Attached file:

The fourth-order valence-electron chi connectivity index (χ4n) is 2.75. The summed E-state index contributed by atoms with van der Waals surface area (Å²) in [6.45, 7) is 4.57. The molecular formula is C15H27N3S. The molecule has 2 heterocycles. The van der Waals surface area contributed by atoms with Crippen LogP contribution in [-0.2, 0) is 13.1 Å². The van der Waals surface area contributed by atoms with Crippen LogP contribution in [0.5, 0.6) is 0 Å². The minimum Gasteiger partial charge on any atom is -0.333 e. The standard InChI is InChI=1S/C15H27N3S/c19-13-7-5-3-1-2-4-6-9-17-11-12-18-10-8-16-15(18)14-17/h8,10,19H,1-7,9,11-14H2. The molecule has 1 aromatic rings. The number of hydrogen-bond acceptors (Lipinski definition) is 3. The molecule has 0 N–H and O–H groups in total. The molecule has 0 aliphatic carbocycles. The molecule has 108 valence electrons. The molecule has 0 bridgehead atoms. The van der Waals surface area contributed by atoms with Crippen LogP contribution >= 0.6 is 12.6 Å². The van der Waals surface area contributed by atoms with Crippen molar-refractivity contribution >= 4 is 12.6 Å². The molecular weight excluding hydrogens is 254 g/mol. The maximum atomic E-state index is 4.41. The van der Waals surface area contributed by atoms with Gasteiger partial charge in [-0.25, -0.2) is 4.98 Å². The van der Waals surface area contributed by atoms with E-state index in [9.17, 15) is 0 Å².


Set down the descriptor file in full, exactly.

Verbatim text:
The fourth-order valence-electron chi connectivity index (χ4n) is 2.75. The summed E-state index contributed by atoms with van der Waals surface area (Å²) in [6.45, 7) is 4.57. The molecular formula is C15H27N3S. The molecule has 2 heterocycles. The van der Waals surface area contributed by atoms with Crippen LogP contribution in [-0.2, 0) is 13.1 Å². The van der Waals surface area contributed by atoms with Crippen LogP contribution in [0.5, 0.6) is 0 Å². The minimum Gasteiger partial charge on any atom is -0.333 e. The standard InChI is InChI=1S/C15H27N3S/c19-13-7-5-3-1-2-4-6-9-17-11-12-18-10-8-16-15(18)14-17/h8,10,19H,1-7,9,11-14H2. The molecule has 1 aromatic rings. The number of hydrogen-bond acceptors (Lipinski definition) is 3. The molecule has 0 N–H and O–H groups in total. The molecule has 0 aliphatic carbocycles. The molecule has 108 valence electrons. The molecule has 0 bridgehead atoms. The van der Waals surface area contributed by atoms with Crippen LogP contribution >= 0.6 is 12.6 Å². The van der Waals surface area contributed by atoms with Crippen molar-refractivity contribution >= 4 is 12.6 Å². The molecular weight excluding hydrogens is 254 g/mol. The maximum atomic E-state index is 4.41. The van der Waals surface area contributed by atoms with Gasteiger partial charge in [-0.25, -0.2) is 4.98 Å². The van der Waals surface area contributed by atoms with E-state index in [9.17, 15) is 0 Å².